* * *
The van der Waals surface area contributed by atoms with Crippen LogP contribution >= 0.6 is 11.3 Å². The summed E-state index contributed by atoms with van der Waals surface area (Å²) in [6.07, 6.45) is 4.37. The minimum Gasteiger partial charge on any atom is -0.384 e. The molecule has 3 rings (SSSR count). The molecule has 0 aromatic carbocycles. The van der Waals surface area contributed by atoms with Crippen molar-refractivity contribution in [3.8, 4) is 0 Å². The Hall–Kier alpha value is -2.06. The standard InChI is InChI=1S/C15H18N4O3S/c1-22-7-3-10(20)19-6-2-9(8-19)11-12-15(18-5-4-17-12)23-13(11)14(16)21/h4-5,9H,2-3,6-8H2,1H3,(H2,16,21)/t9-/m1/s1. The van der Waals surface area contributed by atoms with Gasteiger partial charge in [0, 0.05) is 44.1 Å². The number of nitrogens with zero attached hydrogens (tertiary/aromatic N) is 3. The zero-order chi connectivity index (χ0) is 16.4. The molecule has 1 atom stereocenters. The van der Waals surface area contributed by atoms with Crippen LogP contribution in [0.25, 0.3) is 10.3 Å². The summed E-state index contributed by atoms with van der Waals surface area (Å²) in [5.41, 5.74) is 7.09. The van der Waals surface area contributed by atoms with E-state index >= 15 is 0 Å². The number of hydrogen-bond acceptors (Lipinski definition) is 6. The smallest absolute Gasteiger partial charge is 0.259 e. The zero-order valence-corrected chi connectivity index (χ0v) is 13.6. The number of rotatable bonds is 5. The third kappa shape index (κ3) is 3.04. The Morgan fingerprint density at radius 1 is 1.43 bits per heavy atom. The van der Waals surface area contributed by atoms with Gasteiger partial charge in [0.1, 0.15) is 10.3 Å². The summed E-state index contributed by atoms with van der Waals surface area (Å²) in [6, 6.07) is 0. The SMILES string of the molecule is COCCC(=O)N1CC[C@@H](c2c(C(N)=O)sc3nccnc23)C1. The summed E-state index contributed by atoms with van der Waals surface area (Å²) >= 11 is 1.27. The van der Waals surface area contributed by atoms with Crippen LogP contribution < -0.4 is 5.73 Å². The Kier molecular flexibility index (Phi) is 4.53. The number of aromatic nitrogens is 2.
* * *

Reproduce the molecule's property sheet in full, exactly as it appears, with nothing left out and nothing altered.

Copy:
The van der Waals surface area contributed by atoms with Crippen LogP contribution >= 0.6 is 11.3 Å². The summed E-state index contributed by atoms with van der Waals surface area (Å²) in [6.07, 6.45) is 4.37. The minimum Gasteiger partial charge on any atom is -0.384 e. The molecule has 3 rings (SSSR count). The molecule has 0 aromatic carbocycles. The van der Waals surface area contributed by atoms with Crippen molar-refractivity contribution in [3.8, 4) is 0 Å². The Hall–Kier alpha value is -2.06. The standard InChI is InChI=1S/C15H18N4O3S/c1-22-7-3-10(20)19-6-2-9(8-19)11-12-15(18-5-4-17-12)23-13(11)14(16)21/h4-5,9H,2-3,6-8H2,1H3,(H2,16,21)/t9-/m1/s1. The van der Waals surface area contributed by atoms with Gasteiger partial charge in [0, 0.05) is 44.1 Å². The number of nitrogens with zero attached hydrogens (tertiary/aromatic N) is 3. The zero-order chi connectivity index (χ0) is 16.4. The molecule has 1 atom stereocenters. The van der Waals surface area contributed by atoms with Crippen LogP contribution in [0.25, 0.3) is 10.3 Å². The summed E-state index contributed by atoms with van der Waals surface area (Å²) in [5.41, 5.74) is 7.09. The van der Waals surface area contributed by atoms with E-state index >= 15 is 0 Å². The number of hydrogen-bond acceptors (Lipinski definition) is 6. The smallest absolute Gasteiger partial charge is 0.259 e. The zero-order valence-corrected chi connectivity index (χ0v) is 13.6. The number of rotatable bonds is 5. The third kappa shape index (κ3) is 3.04. The Morgan fingerprint density at radius 1 is 1.43 bits per heavy atom. The van der Waals surface area contributed by atoms with Gasteiger partial charge in [0.1, 0.15) is 10.3 Å². The summed E-state index contributed by atoms with van der Waals surface area (Å²) in [6, 6.07) is 0. The SMILES string of the molecule is COCCC(=O)N1CC[C@@H](c2c(C(N)=O)sc3nccnc23)C1. The summed E-state index contributed by atoms with van der Waals surface area (Å²) >= 11 is 1.27. The van der Waals surface area contributed by atoms with Crippen LogP contribution < -0.4 is 5.73 Å². The Kier molecular flexibility index (Phi) is 4.53. The number of aromatic nitrogens is 2.